Tom Scilacci is a smart guy. In his backcountry adventures, he has crossed paths with more people than he’d like to see — skiers and snowmobilers alike — and the number is only increasing. Rather than dig in, get mad, and pine for the good old days, he is trying to adapt.
“People just need to be the first to smile and wave,” he said. “If you get really sweet turns and all you’re caught up in is the fact you saw a snowmobile, you’re out there for the wrong reasons.”
Hopefully, his attitude is one shared by other backcountry users, people who would rather be courteous and continue on their respective ways than grimace at a stranger and agree with each other that “their” territory must be protected.
The Routt National Forest has plenty of space for everybody, even with the growing number of people choosing it as a recreation spot. And, because public land is just that — public — a snowmobiler from Michigan is no more or less deserving of it than a Steamboat native who knows every unmarked trail from Walton Peak to the Mount Zirkel Wilderness.
But when people are forced to share treasured spots they’ve long visited to get away from it all, seeing things quite so diplomatically is sometimes difficult. Emotions run high and “compromise” becomes a much-spoken, little-meant word.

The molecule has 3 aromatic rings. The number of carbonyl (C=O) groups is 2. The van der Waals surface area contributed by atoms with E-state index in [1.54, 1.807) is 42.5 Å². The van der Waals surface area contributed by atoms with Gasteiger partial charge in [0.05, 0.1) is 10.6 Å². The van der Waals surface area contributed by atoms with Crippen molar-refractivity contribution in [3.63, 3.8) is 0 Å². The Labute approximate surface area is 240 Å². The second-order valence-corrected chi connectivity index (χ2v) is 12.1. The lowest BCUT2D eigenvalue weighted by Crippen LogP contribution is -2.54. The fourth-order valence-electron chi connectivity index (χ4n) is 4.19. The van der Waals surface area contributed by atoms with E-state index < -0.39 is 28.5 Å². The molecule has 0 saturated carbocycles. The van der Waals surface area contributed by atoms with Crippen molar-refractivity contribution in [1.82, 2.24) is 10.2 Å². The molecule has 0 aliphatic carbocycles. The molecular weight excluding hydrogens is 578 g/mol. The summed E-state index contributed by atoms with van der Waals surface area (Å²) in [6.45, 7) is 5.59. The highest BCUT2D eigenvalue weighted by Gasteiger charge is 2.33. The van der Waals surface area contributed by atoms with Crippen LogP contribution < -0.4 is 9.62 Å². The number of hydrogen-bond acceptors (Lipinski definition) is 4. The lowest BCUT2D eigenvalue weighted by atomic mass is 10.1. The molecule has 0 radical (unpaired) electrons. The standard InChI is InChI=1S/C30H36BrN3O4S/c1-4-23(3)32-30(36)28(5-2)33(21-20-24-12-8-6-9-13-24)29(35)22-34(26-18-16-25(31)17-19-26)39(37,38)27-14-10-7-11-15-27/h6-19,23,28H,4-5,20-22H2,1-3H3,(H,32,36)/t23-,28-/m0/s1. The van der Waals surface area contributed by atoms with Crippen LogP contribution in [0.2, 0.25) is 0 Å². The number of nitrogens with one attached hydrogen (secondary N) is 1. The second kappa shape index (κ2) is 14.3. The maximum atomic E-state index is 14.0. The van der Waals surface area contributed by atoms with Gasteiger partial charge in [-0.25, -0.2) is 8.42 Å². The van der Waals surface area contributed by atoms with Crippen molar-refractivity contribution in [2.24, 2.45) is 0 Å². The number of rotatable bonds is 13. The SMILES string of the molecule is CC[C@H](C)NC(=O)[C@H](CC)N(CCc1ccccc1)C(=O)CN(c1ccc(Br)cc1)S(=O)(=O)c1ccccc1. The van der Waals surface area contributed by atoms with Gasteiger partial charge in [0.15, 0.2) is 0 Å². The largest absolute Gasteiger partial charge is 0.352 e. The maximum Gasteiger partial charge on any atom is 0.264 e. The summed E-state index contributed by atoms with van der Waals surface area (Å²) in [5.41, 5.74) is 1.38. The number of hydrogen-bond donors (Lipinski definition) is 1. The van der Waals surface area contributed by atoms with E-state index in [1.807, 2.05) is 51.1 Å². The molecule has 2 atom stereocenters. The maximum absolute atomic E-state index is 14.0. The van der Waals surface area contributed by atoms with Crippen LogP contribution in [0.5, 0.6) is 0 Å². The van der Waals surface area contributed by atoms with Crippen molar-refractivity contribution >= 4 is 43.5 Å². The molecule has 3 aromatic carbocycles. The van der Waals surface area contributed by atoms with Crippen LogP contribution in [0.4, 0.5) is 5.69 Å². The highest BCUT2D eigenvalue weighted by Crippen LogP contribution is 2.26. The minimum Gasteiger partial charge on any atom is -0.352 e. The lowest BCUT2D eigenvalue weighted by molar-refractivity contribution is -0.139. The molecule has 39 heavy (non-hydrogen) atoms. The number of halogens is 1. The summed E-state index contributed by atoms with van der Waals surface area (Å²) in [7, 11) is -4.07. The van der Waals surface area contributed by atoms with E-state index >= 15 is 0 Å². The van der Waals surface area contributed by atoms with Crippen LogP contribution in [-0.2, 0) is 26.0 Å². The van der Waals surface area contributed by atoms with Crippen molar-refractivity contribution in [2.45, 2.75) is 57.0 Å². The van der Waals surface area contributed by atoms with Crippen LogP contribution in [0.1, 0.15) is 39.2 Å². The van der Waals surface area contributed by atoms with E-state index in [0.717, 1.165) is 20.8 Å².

As the U.S. Forest Service continues the unenviable task of planning and designating winter recreation areas, there is at least one thing it can do to help lessen some of the tensions: Because people on all sides already feel like they are losing so much, guarantee them, once the current set of revisions is completed, that they won’t lose any more in the immediate future. Give them a five-, 10- or 15-year promise not to further revise boundaries, barring unforeseen circumstances.
Whether caused by misunderstanding of a master process to tweak usage areas over time, or sage recognition of a trend away from motorized use, snowmobilers are increasingly prone to taking the hard line on use-area boundaries, not necessarily because a specific area is so important to them, but because they are worried any concession will send them further down a slippery slope.
In the meantime, backcountry users would be well-advised to get to know each other as more than us and them.
The cooperative efforts of skiers and snowmobilers to work on boundaries and inform the public of those boundaries together has led to greater — although not perfect — compliance with suggested-use areas. Continued cooperation and mutual understanding can only continue to help.
Skiers, snowshoers and snowmobilers can get along at work; they should be able to get along at play as well. They share at least one thing in common — a love of the great outdoors.
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